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Year : 2022  |  Volume : 16  |  Issue : 1  |  Page : 7-11

Mycosis fungoides in children and adolescents: A clinicopathological study in Jordan, Middle East

Mu’tah University, Amman, Mu’tah, Jordan

Correspondence Address:
Dr. Awad H Al-Tarawneh
Mu’tah University, Amman, Mu’tah
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Source of Support: None, Conflict of Interest: None

DOI: 10.4103/tjd.tjd_114_21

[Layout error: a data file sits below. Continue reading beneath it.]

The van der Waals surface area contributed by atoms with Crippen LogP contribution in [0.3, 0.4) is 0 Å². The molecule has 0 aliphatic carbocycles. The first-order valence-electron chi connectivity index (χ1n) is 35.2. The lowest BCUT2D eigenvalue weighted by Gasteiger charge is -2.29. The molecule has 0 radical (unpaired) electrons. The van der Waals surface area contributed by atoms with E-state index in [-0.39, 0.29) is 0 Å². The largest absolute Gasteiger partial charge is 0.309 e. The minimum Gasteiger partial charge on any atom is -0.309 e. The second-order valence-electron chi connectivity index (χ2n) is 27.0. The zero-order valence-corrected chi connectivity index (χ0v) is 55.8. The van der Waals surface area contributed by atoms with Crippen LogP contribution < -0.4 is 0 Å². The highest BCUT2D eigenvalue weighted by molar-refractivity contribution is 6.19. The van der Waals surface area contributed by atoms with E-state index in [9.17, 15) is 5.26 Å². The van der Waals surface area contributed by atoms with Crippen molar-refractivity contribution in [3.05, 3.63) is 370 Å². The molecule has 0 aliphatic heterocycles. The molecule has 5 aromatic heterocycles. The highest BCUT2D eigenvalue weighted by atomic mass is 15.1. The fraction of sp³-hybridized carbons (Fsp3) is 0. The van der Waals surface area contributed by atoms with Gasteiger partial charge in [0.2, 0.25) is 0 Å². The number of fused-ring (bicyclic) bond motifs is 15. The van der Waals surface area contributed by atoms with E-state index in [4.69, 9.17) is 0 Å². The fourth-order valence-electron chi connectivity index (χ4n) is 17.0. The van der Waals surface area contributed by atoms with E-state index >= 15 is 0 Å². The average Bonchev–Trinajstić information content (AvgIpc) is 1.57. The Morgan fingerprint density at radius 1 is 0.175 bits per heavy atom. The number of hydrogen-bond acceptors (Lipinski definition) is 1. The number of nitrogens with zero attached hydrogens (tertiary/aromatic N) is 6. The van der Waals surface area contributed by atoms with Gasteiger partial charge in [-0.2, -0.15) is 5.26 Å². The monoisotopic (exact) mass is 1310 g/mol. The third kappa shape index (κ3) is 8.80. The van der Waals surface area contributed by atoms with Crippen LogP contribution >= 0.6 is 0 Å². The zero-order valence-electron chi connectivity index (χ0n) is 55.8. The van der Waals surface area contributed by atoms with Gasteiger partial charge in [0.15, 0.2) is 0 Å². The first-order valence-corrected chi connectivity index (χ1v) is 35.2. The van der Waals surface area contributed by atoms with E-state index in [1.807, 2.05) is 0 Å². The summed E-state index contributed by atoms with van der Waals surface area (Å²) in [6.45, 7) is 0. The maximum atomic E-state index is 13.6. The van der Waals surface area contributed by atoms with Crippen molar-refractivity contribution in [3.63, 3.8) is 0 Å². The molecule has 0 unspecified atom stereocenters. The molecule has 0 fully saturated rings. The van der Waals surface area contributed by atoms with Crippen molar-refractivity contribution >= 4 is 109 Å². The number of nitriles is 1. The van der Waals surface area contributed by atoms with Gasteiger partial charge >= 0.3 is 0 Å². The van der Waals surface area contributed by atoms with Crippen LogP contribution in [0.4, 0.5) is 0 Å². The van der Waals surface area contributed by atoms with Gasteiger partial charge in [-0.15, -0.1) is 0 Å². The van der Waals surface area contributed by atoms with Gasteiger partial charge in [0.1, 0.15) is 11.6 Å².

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Background: Mycosis fungoides usually affects adults but rarely occurs in children and adolescents with a deceptive clinical picture that simulates more common skin diseases at this age; therefore, the diagnosis can be delayed. Objective: To determine the clinical and histopathological features in a group of patients who developed mycosis fungoides during childhood and adolescence to share experience and to highlight the early diagnosis of mycosis fungoides in this age group. Materials and Methods: A retrospective study was performed, and the clinical and histopathological data for all children and adolescent patients with confirmed mycosis fungoides diagnosis for the last five years were retrieved, reviewed, and analyzed. Results: Seven patients were diagnosed with mycosis fungoides with an age ranging from 5 to 17 (mean age, 10) years, comprising five males and two females patients, with a male-to-female ratio of 2.5:1. Three clinical variants of mycosis fungoides were present in our cases: hypopigmented mycosis fungoides in four patients (57%), poikilodermatous mycosis fungoides in two (29%), and classical mycosis fungoides in one (14%). No more than one variant of mycosis fungoides was observed in any patient. Conclusion: Although mycosis fungoides rarely occurs in children and adolescents, sufficient clinical and histopathological features are required to make the diagnosis. Therefore, it should always be considered in our clinical differential diagnosis in any appropriate clinical setting. A skin biopsy should not be delayed. Study Design: Retrospective study.

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